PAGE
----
Tony looked at her with mixed emotions, but let her continue.
“Anyway, what if we go back inside and film some of the stuff that’s happening? We could kind of make, you know, like a video diary. And- “
“Maybe if we live to see the next sunrise, we could take this footage back to the studio and turn our show into something real!” finished Tony, who was getting a little too excitable. He was pretty sure that since one o’clock, he’d experienced the full spectrum of emotions in rapid succession and now he had no idea which way round they were supposed to go.
“Well, I was thinking more along the lines of taking the footage to the press, but yeah,” Jean said.
“Well, I guess at any rate, it’s something to occupy ourselves with. Gerry, you in?”
Gerry was still sitting down with his head in his hands and his elbows braced against his knees. He’d been staring at the ground for the last five minutes but now, he slowly raised his head. The cameraman’s face wore an equally balanced mixture of worry and contempt.
“You guys are total idiots,” he said sadly, “but if you’re going to put yourselves in danger then I’m coming with you. There’s just one issue I’m having with your genius plan.”
“What?” said Jean.
“Yeah, aside from the fact that we might get murdered, what’s the problem?” added Tony.
Gerry stood up. He was a good three inches taller than Tony.
“We haven’t got a camera,” he said. “Mine was wrecked in the bloody fire.”
“Oh,” said Tony. “Never mind then.”
He sat back down on the cold stone step and Jean went to join him, but then she stopped.
“Wait,” said Jean. “I have an idea.”
She pushed open the front door, which protested in the form of a wet-sounding CREAK, and disappeared inside. Tony and Gerry looked at each other in a moment of doubtfulness but saw no option other than following her. Gerry grabbed the door before it closed and held it for Tony, who took a deep breath before stepping through.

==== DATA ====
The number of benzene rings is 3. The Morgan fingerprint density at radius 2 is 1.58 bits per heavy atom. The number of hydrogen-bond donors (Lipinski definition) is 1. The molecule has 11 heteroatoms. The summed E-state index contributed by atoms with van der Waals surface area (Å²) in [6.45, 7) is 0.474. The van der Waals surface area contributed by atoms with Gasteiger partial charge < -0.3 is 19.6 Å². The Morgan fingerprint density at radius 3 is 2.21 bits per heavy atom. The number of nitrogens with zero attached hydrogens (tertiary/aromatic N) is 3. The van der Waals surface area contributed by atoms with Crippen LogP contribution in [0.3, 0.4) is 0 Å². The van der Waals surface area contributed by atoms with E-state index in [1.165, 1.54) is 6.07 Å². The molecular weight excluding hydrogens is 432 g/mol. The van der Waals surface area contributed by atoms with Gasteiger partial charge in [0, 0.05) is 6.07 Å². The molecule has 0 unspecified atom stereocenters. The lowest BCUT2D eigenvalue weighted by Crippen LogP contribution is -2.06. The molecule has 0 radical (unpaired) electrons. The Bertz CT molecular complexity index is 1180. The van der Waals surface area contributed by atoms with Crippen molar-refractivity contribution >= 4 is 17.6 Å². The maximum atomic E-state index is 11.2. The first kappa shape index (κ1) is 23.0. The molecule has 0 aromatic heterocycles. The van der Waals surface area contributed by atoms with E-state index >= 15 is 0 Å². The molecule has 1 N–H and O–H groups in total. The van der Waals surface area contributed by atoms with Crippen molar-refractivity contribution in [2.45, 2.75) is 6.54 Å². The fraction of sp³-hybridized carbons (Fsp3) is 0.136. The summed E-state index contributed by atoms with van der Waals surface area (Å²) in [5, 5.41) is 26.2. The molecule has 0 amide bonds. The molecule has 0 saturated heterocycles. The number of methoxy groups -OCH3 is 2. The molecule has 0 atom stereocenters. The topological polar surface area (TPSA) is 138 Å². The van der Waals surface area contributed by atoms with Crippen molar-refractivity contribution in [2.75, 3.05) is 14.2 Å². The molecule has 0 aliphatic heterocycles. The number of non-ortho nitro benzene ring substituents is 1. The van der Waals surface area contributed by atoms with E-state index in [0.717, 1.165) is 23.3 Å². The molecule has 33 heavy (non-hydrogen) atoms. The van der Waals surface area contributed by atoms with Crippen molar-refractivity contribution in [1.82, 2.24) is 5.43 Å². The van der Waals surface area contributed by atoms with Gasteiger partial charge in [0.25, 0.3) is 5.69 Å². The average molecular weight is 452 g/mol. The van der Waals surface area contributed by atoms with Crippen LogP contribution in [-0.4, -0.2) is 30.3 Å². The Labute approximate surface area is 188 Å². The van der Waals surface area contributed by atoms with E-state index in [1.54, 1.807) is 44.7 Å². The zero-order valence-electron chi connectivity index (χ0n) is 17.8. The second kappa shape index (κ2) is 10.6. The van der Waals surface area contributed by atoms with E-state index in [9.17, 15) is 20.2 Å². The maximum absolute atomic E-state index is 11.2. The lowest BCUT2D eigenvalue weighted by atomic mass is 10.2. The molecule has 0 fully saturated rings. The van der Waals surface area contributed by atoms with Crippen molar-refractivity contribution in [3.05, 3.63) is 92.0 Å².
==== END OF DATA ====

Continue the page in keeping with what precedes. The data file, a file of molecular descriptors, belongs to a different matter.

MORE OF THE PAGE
Tony wasn’t sure exactly what he’d been expecting to see upon re-entering Lansfield Hall after everything that had happened. Perhaps he’d been expecting to be greeted by a bombardment of flying objects or a second full-scale inferno right in the hallway. Perhaps he’d been expecting to open the door to a fleet of ghosts parading the house, uttering a chorus of ghostly howls or whatever the hell it was that ghosts did with their time when they weren’t murdering people. Whatever Tony had been expecting, with all possibilities (serious or otherwise) aside, he’d been totally and completely wrong. The hallway was utterly empty.
Once the door had closed behind them and blocked out the diluted rays of the moon, the only light source in the main hall was an upright torch which leaked tendrils of wan yellow light onto the ground. The prevalent shadows, which were blacker than black velvet, made every gap in a wall or ceiling look like a yawning chasm. Jean, Tony and Gerry were bathed in a hundred shades of bloodless grey as they crossed the porch and started to climb the stairs, and the silence sucked the air so dry of life that it was excruciating to the ears.